- He has never traveled by train. - On nigdy nie prodróżował [imp.] pociągiem.
- Joan has studied two foreign languages. - Joan uczył się [imp.] dwóch języków obcych.
- A: Have you ever met him? - Czy kiedykolwiek go spotkałeś [perf.]? B: No, I have not met him. - Nie, nigdy go nie spotkałem [perf].
TOPIC 2 Change Over Time
- You have grown since the last time I saw you. - Urosłeś [perf.] odkąd widziałem cię ostatni raz.
- The government has become more interested in arts education. - Rząd zainteresował się [perf.] bardziej edukacją artystyczną.
- Japanese has become one of the most popular courses at the university since the Asian studies program was established. - Język japoński stał się [perf.] jednym z bardziej popularnych kursów po zapoczątkowaniu programu studiów azjatyckich.
- My English has really improved since I moved to Australia. - Mój angielski naprawdę się poprawił [perf.] odkąd przeprowadziłem się do Australii.
TOPIC 3 Accomplishments
- Man has walked on the Moon. - Człowiek postawił [perf.] stopę na Księżycu.
- Our son has learned how to read. - Nasz syn nauczył się [perf.] czytać.
- Doctors have cured many deadly diseases. - Lekarze rozwiązali [perf.] problem wielu śmiertelnych chorób.
- Scientists have split the atom. - Naukowcy podzielili [perf.] atom.
TOPIC 4 An Uncompleted Action You Are Expecting
- James has not finished his homework yet. - James nie skończył [perf.] jeszcze swojej pracy domowej.
- Susan hasn't mastered Japanese, but she can communicate. - Susan nie opanowała [perf.] jeszcze perfekcyjne japońskiego, ale jest w stanie się komunikować.
- Bill has still not arrived. - Bill jeszcze nie przyszedł/przybył [perf.].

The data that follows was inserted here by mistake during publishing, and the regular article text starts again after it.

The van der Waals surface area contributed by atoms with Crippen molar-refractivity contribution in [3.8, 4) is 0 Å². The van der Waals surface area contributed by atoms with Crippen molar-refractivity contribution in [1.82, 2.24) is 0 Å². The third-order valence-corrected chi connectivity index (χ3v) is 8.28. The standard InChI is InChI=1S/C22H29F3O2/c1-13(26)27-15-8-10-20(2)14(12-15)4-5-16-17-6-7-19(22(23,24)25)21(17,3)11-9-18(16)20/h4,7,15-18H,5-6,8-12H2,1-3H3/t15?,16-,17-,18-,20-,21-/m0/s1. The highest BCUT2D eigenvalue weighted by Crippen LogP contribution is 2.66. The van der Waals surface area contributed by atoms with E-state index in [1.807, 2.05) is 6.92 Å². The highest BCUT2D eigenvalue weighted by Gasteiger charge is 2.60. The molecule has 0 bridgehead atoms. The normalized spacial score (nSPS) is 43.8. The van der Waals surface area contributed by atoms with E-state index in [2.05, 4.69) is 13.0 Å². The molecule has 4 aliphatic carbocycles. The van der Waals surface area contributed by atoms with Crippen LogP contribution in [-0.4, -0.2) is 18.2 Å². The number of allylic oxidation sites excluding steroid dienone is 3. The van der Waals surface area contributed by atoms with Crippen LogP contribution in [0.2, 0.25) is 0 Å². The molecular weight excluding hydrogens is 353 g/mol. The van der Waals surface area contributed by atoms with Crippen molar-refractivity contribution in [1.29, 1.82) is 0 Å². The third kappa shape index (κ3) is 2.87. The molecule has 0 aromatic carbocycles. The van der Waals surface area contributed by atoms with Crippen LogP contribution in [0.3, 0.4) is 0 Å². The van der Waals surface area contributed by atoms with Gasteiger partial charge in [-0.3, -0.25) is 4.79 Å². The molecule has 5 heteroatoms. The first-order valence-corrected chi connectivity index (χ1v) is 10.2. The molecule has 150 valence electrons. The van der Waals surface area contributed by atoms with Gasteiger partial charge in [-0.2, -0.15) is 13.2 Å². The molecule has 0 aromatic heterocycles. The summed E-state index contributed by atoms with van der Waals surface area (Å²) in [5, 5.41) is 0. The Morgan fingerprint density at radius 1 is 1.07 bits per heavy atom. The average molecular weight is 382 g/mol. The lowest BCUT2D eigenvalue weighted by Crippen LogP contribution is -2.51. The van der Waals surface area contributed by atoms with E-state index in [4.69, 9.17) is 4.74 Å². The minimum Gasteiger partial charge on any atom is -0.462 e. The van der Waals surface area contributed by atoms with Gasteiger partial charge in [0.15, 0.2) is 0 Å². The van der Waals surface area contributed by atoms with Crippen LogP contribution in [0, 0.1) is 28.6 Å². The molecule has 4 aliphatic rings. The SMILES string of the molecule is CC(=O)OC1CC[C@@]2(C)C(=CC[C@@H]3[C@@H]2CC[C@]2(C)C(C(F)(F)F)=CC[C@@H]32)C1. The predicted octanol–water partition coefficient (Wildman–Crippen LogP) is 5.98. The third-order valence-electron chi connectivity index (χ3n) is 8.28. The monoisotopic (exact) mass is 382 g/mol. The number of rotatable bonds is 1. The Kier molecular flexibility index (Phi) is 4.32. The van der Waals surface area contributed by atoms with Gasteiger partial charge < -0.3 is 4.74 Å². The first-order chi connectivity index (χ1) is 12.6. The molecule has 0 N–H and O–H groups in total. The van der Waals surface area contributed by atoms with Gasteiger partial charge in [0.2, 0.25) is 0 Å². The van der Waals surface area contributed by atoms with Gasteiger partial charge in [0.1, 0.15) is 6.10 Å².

- The rain hasn't stopped. - Deszcz nie przestał [perf.] jeszcze padać.
TOPIC 5 Multiple Actions at Different Times
- The army has attacked that city five times. - Wojsko zaatakowało [perf.]/atakowało [imp.] to miasto 3 razy.
- I have had four quizzes and five tests so far this semester. - Miałem [neither] dotąd cztery quizy i pięć testów w tym semestrze.
- We have had many major problems while working on this project. - Mieliśmy [neither] wiele poważnych problemów, pracując nad tym projektem.
- She has talked to several specialists about her problem, but nobody knows why she is sick. - Rozmawiała [imp.] z kilkoma specjalistami na temat swojego problemu, ale żaden z nich nie wiedział, dlaczego jest chora.
Why "One nie uwierzyły ich córce" is correct"? Can a lesbian couple have a child in Poland?
"One nie uwierzyły ich córce" means that "They have not believed their (some other people's) daughter."
"One nie uwierzyły swojej córce" would mean that "They have not believed their own daughter".
for "córka" to be daughter of oni/one the sentence would be Oni nie uwierzyli swojej córce/ one nie uwierzyły swojej córce.
One nie uwierzyły ich córce. means
They( females) have not believed their (some people's already mentioned before) daughter.